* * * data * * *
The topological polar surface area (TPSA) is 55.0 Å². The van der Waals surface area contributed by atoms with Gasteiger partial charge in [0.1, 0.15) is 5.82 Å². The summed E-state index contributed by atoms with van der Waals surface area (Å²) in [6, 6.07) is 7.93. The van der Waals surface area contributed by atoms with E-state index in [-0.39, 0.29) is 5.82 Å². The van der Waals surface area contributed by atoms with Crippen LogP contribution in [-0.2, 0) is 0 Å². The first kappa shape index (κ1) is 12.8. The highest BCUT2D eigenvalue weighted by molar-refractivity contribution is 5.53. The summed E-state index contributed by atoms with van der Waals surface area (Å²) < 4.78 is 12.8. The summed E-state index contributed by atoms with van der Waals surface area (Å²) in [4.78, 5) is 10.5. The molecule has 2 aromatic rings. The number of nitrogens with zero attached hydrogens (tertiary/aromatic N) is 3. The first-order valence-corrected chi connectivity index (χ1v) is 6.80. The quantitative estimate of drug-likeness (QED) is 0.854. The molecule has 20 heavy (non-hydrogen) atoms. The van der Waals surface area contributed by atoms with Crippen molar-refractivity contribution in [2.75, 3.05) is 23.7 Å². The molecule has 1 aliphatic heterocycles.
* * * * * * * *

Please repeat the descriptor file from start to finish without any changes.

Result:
The topological polar surface area (TPSA) is 55.0 Å². The van der Waals surface area contributed by atoms with Gasteiger partial charge in [0.1, 0.15) is 5.82 Å². The summed E-state index contributed by atoms with van der Waals surface area (Å²) in [6, 6.07) is 7.93. The van der Waals surface area contributed by atoms with E-state index in [-0.39, 0.29) is 5.82 Å². The van der Waals surface area contributed by atoms with Crippen LogP contribution in [-0.2, 0) is 0 Å². The first kappa shape index (κ1) is 12.8. The highest BCUT2D eigenvalue weighted by molar-refractivity contribution is 5.53. The summed E-state index contributed by atoms with van der Waals surface area (Å²) < 4.78 is 12.8. The summed E-state index contributed by atoms with van der Waals surface area (Å²) in [4.78, 5) is 10.5. The molecule has 2 aromatic rings. The number of nitrogens with zero attached hydrogens (tertiary/aromatic N) is 3. The first-order valence-corrected chi connectivity index (χ1v) is 6.80. The quantitative estimate of drug-likeness (QED) is 0.854. The molecule has 20 heavy (non-hydrogen) atoms. The van der Waals surface area contributed by atoms with Crippen molar-refractivity contribution in [2.75, 3.05) is 23.7 Å². The molecule has 1 aliphatic heterocycles.